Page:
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Title: Relations and agency in a transnational context : the Afghan diaspora and its engagements for change in Afghanistan
Author: Fischer, Carolin
ISNI:       0000 0004 5369 785X
Awarding Body: University of Oxford
Current Institution: University of Oxford
Date of Award: 2015
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This thesis is about the lives and civic engagements of Afghans in Germany and the UK. It shows how Afghans living in these two countries relate to Afghanistan, and to what extent they engage in transnational action aimed at promoting change there. In particular, it explores the emergence of diasporic communities and how members exercise agency as development actors in Afghanistan. The research rests on a qualitative case study conducted among Afghan populations in Germany and the UK. Semi-structured interviews and participant observation were primary methods of data collection. Relational sociology is used to capture emerging social identities, patterns of social organisation and forms of social engagement. A first notable finding is that Afghan populations abroad are fractured and cannot be seen as a united diaspora. People tend to coalesce in narrowly defined subgroups rather than under a shared national identity. Second, Afghanistan remains a crucial reference point, notwithstanding fragmented social organisation. Home country attachments tend to be tied to a desire for change and development in the country. Third, despite these shared concerns, transnational engagements are typically carried out by small groups and directed towards confined social spheres. Although people may take action in the name of an imagined Afghan community or an imaginary Afghanistan, this imagined community does not provide a basis for social mobilisation. Thus Afghans do not act as a cohesive diaspora. Fourth, transnational engagements are often a response to the specificities of the social environments in which people are embedded, notably their host countries. The findings show that a relational approach can specify how different dimensions of people’s social identities drive social action and are shaped in interaction with various elements of their social context. Such an actor-centred perspective helps to improve our understanding of how members of diasporas come to engage with their countries of origin.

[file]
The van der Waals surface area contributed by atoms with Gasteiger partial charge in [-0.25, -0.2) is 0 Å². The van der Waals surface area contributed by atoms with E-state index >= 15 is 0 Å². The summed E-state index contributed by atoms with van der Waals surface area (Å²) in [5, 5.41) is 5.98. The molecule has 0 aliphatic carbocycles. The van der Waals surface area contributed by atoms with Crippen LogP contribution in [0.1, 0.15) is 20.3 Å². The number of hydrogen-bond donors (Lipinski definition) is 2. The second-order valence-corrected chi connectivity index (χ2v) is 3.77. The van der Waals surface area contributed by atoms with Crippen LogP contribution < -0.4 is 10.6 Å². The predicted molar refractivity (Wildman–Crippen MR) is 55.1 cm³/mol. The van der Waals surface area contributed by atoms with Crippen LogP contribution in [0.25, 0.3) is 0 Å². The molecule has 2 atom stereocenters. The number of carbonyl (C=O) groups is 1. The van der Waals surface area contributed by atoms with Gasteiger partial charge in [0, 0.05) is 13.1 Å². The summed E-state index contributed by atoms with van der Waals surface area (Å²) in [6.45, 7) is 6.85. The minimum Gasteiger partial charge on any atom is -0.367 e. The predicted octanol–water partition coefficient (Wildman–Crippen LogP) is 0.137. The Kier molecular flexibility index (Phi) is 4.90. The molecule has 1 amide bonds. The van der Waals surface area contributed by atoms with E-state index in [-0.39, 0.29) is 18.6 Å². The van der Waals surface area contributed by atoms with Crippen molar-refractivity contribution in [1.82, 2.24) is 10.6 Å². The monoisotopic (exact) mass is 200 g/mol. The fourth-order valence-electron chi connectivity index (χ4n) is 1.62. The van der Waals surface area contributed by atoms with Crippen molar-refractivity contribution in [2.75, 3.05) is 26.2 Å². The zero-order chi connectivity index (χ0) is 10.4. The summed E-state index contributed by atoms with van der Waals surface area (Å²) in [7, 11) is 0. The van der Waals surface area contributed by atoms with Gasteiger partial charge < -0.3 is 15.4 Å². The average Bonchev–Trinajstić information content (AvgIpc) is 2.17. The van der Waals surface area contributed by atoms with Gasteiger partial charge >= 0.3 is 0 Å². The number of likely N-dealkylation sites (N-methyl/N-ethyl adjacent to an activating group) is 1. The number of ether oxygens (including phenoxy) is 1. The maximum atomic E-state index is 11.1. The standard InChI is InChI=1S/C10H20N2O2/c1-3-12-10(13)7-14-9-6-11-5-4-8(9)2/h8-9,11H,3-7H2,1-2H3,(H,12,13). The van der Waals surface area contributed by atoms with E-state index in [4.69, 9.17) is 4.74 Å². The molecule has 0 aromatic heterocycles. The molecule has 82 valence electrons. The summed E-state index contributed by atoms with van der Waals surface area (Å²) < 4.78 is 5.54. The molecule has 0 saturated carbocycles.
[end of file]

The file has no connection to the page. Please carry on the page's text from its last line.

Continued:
Supervisor: Bakewell, Oliver Sponsor: Not available
Qualification Name: Thesis (Ph.D.) Qualification Level: Doctoral
EThOS ID:  DOI: Not available
Keywords: Livelihoods (refugees) ; Migration ; Transnationalism and diaspora ; Ethnic minorities and ethnicity ; Civil society ; Development and Refugees (see also Sociology) ; Diaspora ; Afghanistan ; Transnationalism ; Civic Engagement ; Structure and Agency